A power failure in downtown Charlotte for 45 minutes had delayed the publication of The News this Thanksgiving Day. The pots carrying the metal for the linotype and stereotype had to be reheated. Sorry.

They might have gone with only linotype, but without the stereotype, how could you properly run a newspaper?

On the editorial page, "'Give Thanks Unto the Lord....'" agrees with an editorial in the Stanly News & Press which ventured that few people in the United States were in a thankful mood in 1946.

In 1621, the Pilgrims knew that if their crops did not flourish by the coming spring, they would starve by the following winter in the wake of the harsh winter of that year. The crops did not flourish and they faced starvation, though the weather was kind and they were able to survive by what they deemed was an act of divine providence. Thus was born Thanksgiving.

The tradition, however, had come to lack the sense of humble thankfulness on which it was founded, even in 1946 after the harrowing experience of the war was behind them and they now experienced plenty. America was far better off than its neighbors and there was, in theory, peace and relative prosperity abroad the world.

Yet, there was a sense of uneasiness, that celebration would be premature. The vision of loss of what might have been obscured the blessings of what had come to be. The country was irritated.

"In 1621 a man could offer thanks in good conscience, for he knew that things had been so bad that they could only get better. In 1946 a man can only gnaw his turkey in sullen silence, nursing a dark suspicion that things are so good they are bound to get worse."

"The High Cost of Politicking" finds the City Council's change of the route of the cross-town boulevard to accommodate the complaints of residents along the original route to have jeopardized the entire project. It was dependent for its 1.5 million-dollar funding on the State and Federal governments and whether it would still meet the standards in its altered form necessary to receive those funds was now questionable. The new route did not accomplish the goals of the highway, which the original route proposed by traffic experts had.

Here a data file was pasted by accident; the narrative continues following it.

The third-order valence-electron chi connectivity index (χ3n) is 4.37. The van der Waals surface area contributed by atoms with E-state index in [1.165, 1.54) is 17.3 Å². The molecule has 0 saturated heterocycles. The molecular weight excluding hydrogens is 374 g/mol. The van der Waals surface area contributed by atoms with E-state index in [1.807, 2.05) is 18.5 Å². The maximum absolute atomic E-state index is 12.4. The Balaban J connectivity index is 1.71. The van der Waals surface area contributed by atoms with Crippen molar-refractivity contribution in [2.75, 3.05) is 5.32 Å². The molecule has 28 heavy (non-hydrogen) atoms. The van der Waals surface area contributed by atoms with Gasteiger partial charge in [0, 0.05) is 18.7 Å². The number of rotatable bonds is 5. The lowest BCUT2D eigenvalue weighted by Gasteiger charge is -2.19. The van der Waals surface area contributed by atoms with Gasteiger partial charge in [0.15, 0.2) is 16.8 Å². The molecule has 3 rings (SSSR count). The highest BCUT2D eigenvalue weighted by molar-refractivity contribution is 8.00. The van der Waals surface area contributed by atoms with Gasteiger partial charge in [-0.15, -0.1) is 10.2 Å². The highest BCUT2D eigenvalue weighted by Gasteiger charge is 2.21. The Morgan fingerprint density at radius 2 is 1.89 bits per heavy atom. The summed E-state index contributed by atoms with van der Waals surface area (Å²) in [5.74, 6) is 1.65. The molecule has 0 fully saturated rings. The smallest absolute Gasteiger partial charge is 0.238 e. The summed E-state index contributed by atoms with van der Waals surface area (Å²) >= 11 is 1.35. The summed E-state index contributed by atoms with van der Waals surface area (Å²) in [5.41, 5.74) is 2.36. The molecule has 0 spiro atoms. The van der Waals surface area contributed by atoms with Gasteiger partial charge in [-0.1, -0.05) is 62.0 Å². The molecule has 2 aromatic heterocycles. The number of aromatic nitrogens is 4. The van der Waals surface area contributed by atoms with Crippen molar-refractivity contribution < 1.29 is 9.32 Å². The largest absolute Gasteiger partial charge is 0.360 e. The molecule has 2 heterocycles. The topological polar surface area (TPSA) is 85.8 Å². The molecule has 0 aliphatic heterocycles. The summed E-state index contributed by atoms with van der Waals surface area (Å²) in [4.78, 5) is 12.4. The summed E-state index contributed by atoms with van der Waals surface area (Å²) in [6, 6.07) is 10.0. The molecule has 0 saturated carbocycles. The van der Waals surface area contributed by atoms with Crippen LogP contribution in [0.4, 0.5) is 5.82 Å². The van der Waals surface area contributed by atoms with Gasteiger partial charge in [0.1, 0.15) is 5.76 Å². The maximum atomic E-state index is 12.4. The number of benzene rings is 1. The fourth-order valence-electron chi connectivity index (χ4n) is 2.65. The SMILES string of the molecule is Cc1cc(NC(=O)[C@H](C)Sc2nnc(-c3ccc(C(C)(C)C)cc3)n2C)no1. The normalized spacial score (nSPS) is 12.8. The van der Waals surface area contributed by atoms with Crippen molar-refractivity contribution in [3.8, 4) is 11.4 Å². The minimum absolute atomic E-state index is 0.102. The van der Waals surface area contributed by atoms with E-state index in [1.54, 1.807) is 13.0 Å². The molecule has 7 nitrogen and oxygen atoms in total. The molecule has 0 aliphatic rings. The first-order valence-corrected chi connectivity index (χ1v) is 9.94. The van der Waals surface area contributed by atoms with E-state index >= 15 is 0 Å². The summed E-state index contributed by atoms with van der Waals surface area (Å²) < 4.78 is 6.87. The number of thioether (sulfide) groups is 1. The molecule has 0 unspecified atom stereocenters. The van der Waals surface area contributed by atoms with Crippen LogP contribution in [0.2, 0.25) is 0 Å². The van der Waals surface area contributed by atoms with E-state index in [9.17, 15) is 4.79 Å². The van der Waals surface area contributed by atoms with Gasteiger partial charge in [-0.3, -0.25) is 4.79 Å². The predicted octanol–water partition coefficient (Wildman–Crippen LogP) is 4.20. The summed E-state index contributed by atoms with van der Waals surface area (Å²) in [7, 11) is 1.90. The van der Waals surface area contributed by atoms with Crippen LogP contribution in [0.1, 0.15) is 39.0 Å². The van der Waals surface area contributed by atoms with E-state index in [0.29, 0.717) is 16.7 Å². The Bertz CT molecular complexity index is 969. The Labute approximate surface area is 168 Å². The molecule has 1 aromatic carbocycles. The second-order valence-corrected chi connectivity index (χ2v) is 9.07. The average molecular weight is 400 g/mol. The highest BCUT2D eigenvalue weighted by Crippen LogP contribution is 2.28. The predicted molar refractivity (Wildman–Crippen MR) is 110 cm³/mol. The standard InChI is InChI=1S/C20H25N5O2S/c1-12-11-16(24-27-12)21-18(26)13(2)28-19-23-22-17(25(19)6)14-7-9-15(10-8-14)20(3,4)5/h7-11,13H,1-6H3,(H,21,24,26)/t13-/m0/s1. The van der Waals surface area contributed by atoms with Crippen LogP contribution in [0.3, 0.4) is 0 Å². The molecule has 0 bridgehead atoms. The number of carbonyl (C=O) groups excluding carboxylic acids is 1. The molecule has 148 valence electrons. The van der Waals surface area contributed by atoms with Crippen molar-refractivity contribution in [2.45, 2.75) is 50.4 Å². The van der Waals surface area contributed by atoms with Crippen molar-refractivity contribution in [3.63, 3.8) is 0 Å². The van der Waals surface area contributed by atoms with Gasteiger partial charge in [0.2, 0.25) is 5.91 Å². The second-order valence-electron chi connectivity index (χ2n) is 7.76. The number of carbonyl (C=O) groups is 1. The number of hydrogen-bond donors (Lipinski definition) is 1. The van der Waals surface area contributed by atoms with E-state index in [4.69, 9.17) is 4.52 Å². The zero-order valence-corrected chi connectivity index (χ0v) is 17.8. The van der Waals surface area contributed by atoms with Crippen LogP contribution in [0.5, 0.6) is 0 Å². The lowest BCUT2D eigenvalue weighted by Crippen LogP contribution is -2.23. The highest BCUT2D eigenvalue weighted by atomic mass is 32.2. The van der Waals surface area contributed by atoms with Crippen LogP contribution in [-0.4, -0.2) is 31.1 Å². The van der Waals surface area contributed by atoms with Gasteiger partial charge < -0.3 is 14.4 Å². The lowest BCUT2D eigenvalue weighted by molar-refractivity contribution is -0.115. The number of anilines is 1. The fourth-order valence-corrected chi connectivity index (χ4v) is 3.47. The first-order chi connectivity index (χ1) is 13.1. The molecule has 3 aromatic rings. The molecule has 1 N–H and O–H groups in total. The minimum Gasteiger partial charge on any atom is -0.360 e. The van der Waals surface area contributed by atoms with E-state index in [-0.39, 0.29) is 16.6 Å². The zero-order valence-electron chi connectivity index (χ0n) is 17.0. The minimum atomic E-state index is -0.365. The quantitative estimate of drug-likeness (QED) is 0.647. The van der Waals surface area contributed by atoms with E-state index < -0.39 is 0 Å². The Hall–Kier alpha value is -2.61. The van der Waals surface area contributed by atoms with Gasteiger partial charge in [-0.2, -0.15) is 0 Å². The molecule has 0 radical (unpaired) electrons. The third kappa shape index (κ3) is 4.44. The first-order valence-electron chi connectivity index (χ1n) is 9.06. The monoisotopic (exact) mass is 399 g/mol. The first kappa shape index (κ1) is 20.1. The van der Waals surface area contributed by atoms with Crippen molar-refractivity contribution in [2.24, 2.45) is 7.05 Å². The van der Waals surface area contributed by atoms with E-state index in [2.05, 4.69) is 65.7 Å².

Former Mayor Ben Douglas of Charlotte, now the State Highway Commissioner, had been able to get the funding set aside for Charlotte but had suffered nothing but personal attacks for his efforts. The ten of eleven City Councilmen who caved into the "Councilmanic" route would have, as a result, it predicts, an uncertain political future.

"Virginia's Flexible Statutes" reports of Virginia having charged John L. Lewis with violation of its "blue sky" laws prohibiting sale of securities, alleging that Mr. Lewis's membership dues for his union amounted to a sale of securities. Governor Tuck had loudly supported the action.

For being a trumped-up charge, it was, says the piece, as irresponsible as the action of Eugene Talmadge in Georgia. Every Elk or Mason or Legionnaire would be likewise subject to such a charge in Virginia.

Virginia had also thought about drafting into the militia under state law the strikers in a recent strike of electrical workers.

While it supported curbing the power of Mr. Lewis, it did not support bending laws to fit him. Virginia, it suggests, was old enough to know better.

A piece from the Elizabeth City Daily Advance, titled "New Low in Press Agentry", finds a depressing low to have been reached in staged events, arranged by clever press agentry, when Sister Kinney of Australia, known for her controversial work on polio, laid a wreath at the Tomb of the Unknown Soldier in Arlington. Nearly everyday of the year, someone laid a ceremonial wreath at the Tomb. But this one, with 48 flowers, each from a state of the union, bore no relationship to the Army and Navy, rather appeared solely as a device for Sister Kinney to obtain publicity for her cause.